By Tim Gaynor
DOUGLAS, Arizona (Reuters) - The murder of a prominent Arizona rancher near the Mexican border is spurring charges that Washington is doing too little to stop Mexico's raging drug war from spilling over into the United States.
Robert Krentz was shot last Saturday while working at his remote cattle ranch some 30 miles northeast of this city on the Arizona-Mexico border.
Investigators tracked the footprints of the suspected gunman about 20 miles south to the border with Mexico, prompting some authorities to blame smugglers or illegal immigrants for the killing.
"The ranchers have feared for their lives for a long time and they've told the people from Washington, but they don't pay attention to us," Michael Gomez, the mayor of Douglas, told Reuters.
"This continues to be a hot area for illegal crossings and they have to do something to stop it."
Krentz, 58, was well liked and respected in southeastern Arizona, where his family's ranch sprawled over 35,000 acres.
No arrests have been made and there is no clear motive or any named suspect, the Cochise County Sheriff's Office said.
The killing comes amid ever-more brazen and brutal attacks by cartels in northern Mexico that are fighting for control of lucrative drug smuggling routes into the United States.
Last month, gunmen killed two Americans in Ciudad Juarez, south of El Paso, Texas, renewing fears in the United States that escalating violence may spill north over the border.
The U.S. Department of Homeland Security expressed "outrage" on Thursday at Krentz's murder and posted a $25,000 reward for "information leading to the arrest and prosecution of the individual or individuals responsible."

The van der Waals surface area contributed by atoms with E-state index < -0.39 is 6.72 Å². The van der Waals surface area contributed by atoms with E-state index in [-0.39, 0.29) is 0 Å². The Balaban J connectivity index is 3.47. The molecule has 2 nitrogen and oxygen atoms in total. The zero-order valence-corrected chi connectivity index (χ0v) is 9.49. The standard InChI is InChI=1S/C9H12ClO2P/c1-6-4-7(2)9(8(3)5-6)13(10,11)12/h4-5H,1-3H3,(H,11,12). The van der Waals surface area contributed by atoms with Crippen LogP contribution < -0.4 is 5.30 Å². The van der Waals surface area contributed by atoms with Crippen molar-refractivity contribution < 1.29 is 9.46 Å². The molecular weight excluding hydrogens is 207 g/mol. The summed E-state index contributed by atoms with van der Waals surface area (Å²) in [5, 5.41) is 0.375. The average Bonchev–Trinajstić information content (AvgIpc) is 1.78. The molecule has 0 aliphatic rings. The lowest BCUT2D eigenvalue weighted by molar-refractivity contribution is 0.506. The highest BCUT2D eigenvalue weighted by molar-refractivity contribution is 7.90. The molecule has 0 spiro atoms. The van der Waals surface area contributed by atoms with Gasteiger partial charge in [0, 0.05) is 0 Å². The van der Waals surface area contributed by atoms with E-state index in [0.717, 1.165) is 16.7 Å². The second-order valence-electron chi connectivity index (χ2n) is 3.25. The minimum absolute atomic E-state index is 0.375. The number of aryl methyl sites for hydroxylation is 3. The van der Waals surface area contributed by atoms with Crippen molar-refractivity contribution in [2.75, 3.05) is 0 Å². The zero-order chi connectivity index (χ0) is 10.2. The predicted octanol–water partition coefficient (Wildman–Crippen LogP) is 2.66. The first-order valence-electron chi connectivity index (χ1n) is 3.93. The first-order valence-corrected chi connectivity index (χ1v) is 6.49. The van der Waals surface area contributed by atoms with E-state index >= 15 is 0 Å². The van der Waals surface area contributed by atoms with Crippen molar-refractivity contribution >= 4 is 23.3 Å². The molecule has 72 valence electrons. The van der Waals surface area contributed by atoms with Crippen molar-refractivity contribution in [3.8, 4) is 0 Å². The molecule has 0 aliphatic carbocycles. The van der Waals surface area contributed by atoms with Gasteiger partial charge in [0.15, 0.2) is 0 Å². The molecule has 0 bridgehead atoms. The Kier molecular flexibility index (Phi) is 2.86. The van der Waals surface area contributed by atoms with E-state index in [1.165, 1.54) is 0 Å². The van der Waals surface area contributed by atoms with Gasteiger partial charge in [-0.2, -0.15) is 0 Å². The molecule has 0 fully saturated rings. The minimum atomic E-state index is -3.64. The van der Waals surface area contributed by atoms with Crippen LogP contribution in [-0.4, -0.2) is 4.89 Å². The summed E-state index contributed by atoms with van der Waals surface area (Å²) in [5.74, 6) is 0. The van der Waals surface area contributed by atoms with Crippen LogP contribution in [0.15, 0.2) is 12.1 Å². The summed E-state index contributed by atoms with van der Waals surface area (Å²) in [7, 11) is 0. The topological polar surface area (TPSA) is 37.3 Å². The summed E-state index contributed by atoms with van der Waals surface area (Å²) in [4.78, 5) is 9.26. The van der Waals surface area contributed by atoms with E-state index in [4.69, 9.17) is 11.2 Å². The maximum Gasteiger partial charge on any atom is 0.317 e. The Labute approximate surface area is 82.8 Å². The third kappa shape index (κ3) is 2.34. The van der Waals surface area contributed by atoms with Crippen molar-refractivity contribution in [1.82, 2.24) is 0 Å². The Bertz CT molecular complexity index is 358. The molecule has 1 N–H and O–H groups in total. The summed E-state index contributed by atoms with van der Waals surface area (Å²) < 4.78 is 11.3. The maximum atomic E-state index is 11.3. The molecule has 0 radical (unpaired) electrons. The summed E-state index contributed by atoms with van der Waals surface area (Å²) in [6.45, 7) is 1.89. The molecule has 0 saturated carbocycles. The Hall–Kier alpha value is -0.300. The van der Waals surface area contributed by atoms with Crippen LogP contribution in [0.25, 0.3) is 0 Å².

A day earlier, Bill Richardson, the Democratic governor of the neighboring state of New Mexico, ordered National Guard troops to patrol the border with Mexico to "ensure the safety of New Mexico citizens."
Arizona Governor Jan Brewer and Senator John McCain, both Republicans, have urged President Barack Obama's administration to send National Guard troops to boost efforts to secure the border with Mexico in the wake of the killing.
Obama has pledged support for Mexican President Felipe Calderon's battle against the drug cartels. Calderon has deployed tens of thousands of troops to try to halt the violence that has killed more than 19,000 people since he took office in late 2006.
The area in southern Arizona where Krentz was murdered lies on the edge of a furiously trafficked corridor for both drug and human smugglers.
Last year Border Patrol agents made more than 241,000 arrests in the sector south of Tucson, Arizona, and seized more than 60 tonnes of marijuana.
In the wake of the murder, authorities in Douglas -- a ranching town of 15,000 people over the border from Agua Prieta, Mexico -- have added to calls on Washington to beef up security to protect isolated residents.
Gomez wrote to Homeland Security Secretary Janet Napolitano this week, urging her to send National Guard troops to tighten security along the border.
Without additional security, residents in Douglas said Krentz's murder left many angry and fearful for their own safety.
"Rob was very highly respected and well thought of throughout the county, especially by his neighbors," said Lynn Kartchner, the owner of a gun store that has done brisk business in the five days since the killing. "If they can get Rob, they can get anyone." (Editing by John O'Callaghan)